Placerville City Councilwoman and artist Wendy Mattson, 48, wants to develop a healthier lifestyle in 2013. She admits to having a gym membership that had limited use this year.
“I want to incorporate exercise on a daily basis and I want to establish a routine that I can sustain for the rest of my life,” Mattson said.
Part of her incentive for working out is because Mattson is getting married in 2013.
“As I’m getting older, I want to maintain a healthy lifestyle,” Mattson said.
The councilwoman said she started eating healthy earlier this year and she said she’s cut down on her intake of sodas.
“After working on that, I am ready to move forward on other healthy choices,” Mattson said.
Gary McCormac, 71, of Placerville, wants to lose 20 pounds in 2013.
Like Mattson, McCormac has a gym membership that had limited use this year. That will change, he promises, come Jan. 1.
“This time I’m going to do it,” McCormac said. “I have a couple of black belts, but during the last couple of years, I haven’t really exercised. It’s time to get back in.”
McCormac is going to volunteer with the Boy Scouts in 2013. A former Explorer Scout commissioner for many years, McCormac wants to give back by working with today’s Boy Scouts. He feels it would be beneficial to be in good shape to work with the Scouts.
Bruce Gruenzel, 78, one of the exhibiting artists at Gold Country Artist Gallery on Main Street in Placerville, plans to spend more time painting. His ambitious goal is to turn out two paintings a month.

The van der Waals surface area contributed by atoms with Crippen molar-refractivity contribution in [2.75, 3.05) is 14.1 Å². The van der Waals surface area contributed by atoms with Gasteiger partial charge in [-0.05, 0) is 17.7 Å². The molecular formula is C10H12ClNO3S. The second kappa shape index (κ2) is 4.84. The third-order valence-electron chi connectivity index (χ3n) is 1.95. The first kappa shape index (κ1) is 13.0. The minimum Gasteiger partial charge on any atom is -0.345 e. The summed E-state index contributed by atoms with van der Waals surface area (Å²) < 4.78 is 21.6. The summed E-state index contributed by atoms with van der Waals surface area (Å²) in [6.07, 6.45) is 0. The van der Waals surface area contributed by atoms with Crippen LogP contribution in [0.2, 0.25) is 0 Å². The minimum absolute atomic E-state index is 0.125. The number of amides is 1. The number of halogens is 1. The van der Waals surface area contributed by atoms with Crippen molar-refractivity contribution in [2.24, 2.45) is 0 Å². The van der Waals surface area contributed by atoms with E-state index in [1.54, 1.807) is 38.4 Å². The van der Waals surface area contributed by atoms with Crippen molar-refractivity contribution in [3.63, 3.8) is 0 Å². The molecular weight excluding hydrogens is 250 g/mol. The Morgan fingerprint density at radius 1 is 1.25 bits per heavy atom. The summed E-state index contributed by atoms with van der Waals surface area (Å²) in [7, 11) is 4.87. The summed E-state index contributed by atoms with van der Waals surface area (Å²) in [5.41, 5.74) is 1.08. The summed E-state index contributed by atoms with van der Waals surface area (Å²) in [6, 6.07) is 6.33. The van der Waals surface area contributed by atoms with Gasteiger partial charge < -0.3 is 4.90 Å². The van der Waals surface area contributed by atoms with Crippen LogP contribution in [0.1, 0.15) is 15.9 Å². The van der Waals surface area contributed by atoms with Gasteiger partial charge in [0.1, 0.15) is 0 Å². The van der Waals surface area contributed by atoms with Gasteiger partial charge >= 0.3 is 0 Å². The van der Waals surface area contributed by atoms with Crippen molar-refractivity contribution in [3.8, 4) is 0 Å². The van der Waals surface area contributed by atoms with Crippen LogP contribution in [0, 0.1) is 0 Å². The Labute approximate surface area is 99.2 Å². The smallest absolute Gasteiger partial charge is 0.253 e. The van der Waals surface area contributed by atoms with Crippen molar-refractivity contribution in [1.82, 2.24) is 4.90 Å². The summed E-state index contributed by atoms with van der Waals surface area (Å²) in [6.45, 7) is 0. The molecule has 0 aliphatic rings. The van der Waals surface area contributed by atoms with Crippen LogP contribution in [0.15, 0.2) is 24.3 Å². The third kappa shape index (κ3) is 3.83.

He received an oil painting kit for one of his birthdays many years ago and has enjoyed oil painting since that time, Gruenzel said.
He’s been working at the gallery for the last four years.
“Painting excited me, so I got a couple of oil painting books and went from there,” Gruenzel said. “I’m pretty much self-taught.”
Arianna Woicekowski, 19, plans to be more organized in 2013.
The former Placerville resident is back in the county visiting family during a break from Rollins College in Winter Park, Fla. She is majoring in international relations.
Woicekowski, a 2011 El Dorado High School graduate, thinks organization paves the way toward success and she plans on being successful.
“As a college student, I’m learning about responsibilities,” Woicekowski said. “I think the first year in college really gives an individual the opportunity to see what freedom is. But if you take advantage of that freedom, things can go astray pretty quickly. So having a sense of organization and a sense of what you’re doing is really the initial steps toward success.”
Allison Holmstedt, also 19, not only wants to make a New Year’s resolution, she wants to keep a New Year’s resolution.
“I don’t think I’ve ever kept a New Year’s resolution,” Holmstedt laughed.
Holmstedt, who attends University of California, Davis and is studying biology, wants to learn how to cook.
“I feel I should expand my horizons in the kitchen,” Holmstedt said. “I’ve just been too lazy.”
She wants to learn how to cook stir fry dishes; not just one dish in particular.
Larry Redding, 75, of Placerville, said he’s never made a New Year’s resolution and has no plans on making any for 2013.
“What would I do differently than I do today?” asked Redding.
Contact Mike Bush at 530-344-5079 or firstname.lastname@example.org. Follow @MBushMtDemo on Twitter.